Q and A: Basketball Player Venky Jois
True freshman from Australia is recovering from an ankle injury that interrupted his stellar first season at Eastern, but is expected back on the court Saturday versus Southern Utah
By Fedor Gaponenko, EWU Sports Information
Most true freshman college basketball players see limited minutes on the court and struggle to make an immediate impact. This isn’t the case for Eastern Washington University men's basketball player Venky Jois.
The international player and student from Australia didn’t come to EWU to provide minutes off the bench, but to start and star.
“Even though he is a freshman,” said EWU Head Coach Jim Hayford. “Venky brings great maturity and leadership to our program.”
“Venky has been our most consistent player,” added the second-year head coach, whose team has an international flavor with three Australians and three Germans on the roster. “The biggest compliment (I can give him) is that I expect him to play that way.”
Jois has sat out the last three games with an ankle injury, but the Eagles were able to pull off an incredible comeback against Northern Arizona with a 77-74 overtime win on Feb. 9. Eastern seeks to keep its postseason hopes alive tomorrow (Feb. 16) when EWU hosts Southern Utah at 2:05 p.m. Pacific time at Reese Court in Cheney, Wash.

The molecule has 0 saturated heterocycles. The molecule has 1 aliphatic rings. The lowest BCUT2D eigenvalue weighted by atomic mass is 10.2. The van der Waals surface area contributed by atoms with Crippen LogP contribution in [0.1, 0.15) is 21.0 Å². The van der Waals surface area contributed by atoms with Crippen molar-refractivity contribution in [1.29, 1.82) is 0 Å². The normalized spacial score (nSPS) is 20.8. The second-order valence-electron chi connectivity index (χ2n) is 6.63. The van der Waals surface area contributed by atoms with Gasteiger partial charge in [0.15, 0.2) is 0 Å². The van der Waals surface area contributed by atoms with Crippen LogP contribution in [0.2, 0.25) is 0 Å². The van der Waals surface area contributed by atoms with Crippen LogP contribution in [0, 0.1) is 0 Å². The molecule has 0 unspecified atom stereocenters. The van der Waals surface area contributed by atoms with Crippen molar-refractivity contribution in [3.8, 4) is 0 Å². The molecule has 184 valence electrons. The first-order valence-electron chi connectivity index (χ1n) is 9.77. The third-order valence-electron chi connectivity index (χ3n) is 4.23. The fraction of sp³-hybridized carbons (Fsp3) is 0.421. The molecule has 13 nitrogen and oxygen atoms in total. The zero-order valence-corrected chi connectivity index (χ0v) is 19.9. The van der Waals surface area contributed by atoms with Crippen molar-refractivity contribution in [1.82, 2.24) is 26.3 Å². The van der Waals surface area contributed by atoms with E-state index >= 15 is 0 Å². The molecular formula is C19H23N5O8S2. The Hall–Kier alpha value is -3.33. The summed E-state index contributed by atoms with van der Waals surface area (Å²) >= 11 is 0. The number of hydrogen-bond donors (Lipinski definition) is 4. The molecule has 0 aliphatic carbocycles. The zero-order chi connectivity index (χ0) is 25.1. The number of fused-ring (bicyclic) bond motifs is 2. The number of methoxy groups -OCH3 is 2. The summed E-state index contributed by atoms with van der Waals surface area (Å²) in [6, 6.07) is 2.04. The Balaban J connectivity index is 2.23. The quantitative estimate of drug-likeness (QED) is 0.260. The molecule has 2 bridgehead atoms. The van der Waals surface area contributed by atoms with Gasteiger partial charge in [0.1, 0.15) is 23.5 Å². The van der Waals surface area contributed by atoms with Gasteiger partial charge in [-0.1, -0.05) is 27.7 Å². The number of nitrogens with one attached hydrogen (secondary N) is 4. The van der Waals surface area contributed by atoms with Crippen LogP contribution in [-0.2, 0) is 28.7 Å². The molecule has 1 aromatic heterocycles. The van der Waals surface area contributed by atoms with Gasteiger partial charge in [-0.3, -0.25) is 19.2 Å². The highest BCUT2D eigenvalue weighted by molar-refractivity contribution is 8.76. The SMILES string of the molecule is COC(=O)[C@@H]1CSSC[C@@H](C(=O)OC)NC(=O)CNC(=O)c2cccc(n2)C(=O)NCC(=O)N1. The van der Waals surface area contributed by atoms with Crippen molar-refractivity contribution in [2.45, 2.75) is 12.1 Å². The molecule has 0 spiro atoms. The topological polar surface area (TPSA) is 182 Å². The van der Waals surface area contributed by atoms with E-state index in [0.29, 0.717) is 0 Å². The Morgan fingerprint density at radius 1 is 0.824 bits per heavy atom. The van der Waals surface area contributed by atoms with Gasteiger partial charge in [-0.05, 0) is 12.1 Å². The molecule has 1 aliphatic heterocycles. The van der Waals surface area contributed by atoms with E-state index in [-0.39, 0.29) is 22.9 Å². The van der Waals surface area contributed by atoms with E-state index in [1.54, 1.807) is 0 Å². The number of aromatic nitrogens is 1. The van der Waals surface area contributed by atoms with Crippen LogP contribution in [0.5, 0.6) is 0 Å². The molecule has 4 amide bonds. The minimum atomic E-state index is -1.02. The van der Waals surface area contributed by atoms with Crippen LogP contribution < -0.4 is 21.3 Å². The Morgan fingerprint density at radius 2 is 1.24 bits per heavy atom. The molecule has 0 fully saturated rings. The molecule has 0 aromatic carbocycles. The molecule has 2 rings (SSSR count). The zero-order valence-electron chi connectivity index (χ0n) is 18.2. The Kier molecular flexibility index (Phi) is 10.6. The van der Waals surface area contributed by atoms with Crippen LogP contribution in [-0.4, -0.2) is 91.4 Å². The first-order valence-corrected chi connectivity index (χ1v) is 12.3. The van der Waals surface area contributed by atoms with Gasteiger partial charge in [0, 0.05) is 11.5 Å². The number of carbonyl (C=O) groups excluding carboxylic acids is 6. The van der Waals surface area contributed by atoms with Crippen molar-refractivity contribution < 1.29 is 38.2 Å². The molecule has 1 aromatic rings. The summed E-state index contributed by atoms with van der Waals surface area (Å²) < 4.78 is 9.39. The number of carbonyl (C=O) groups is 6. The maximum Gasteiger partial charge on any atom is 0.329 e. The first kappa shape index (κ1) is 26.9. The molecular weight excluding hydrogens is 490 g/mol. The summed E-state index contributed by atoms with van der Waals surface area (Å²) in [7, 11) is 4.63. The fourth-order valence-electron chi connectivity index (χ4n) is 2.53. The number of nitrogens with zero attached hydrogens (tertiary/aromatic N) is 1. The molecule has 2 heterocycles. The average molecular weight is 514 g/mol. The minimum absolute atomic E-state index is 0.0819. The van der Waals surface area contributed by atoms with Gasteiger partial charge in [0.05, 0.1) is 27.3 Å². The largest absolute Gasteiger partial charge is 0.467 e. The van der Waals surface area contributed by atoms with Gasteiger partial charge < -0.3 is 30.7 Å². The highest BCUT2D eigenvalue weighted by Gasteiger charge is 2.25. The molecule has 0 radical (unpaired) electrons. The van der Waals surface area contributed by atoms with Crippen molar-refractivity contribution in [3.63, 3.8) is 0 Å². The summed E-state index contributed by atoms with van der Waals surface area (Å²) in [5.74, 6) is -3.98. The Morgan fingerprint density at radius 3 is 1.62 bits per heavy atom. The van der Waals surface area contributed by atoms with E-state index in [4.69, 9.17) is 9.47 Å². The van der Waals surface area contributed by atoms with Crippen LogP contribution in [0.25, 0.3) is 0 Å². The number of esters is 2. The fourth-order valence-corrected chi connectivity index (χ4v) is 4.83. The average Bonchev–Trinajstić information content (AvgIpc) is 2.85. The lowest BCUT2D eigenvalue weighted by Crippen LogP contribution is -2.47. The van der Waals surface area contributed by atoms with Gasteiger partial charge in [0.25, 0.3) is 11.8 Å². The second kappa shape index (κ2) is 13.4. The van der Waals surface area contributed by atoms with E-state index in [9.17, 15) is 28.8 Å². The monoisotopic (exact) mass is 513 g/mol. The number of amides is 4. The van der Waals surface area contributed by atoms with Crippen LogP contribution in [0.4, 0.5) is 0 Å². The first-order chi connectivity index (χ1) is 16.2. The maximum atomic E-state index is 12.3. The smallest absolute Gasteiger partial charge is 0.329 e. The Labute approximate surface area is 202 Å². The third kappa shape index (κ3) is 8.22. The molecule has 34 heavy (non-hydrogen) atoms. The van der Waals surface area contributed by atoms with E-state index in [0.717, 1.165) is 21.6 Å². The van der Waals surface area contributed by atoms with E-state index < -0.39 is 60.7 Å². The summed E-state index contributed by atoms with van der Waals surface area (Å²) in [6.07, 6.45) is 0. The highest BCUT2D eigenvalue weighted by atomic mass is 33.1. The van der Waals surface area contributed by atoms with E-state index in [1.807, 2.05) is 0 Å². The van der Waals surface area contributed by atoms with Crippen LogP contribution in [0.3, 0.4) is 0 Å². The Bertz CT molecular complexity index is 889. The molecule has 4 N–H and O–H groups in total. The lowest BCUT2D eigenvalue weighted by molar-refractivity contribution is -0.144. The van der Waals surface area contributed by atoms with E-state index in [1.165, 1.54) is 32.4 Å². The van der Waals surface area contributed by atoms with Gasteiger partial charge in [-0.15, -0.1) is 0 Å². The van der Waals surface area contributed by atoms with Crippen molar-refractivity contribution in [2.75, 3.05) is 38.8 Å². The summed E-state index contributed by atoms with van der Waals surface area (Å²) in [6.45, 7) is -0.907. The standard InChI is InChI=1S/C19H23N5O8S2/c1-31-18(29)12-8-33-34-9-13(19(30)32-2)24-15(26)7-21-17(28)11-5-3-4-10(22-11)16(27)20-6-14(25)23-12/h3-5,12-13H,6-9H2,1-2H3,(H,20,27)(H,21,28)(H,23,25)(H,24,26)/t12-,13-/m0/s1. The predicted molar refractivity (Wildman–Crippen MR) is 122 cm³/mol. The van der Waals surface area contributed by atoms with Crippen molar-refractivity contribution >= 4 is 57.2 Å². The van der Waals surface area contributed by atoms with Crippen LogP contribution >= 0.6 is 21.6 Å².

His impact is impressive, but not exactly surprising. Jois played on a national championship team in high school and on a very competitive semi-pro club team that came close to claiming a national title.
Jois has established himself as a bonafide contender for All-Big Sky Conference honors, as well as the league’s Freshman of the Year and Newcomer of the Year accolades. He has had nine double-doubles this season to lead the Big Sky and rank 34th in NCAA Division I. He also leads the league and ranks 19th nationally in rebounding (9.7), and is 30th in the nation and tops in the Big Sky in blocked shots (2.4 per game).
His 50 blocked shots this season already ranks second in school history, just one behind the school record of 51 set by Paul Butorac in 2006. He is also 12th in the league in scoring (13.1) and eighth in field goal percentage (.493).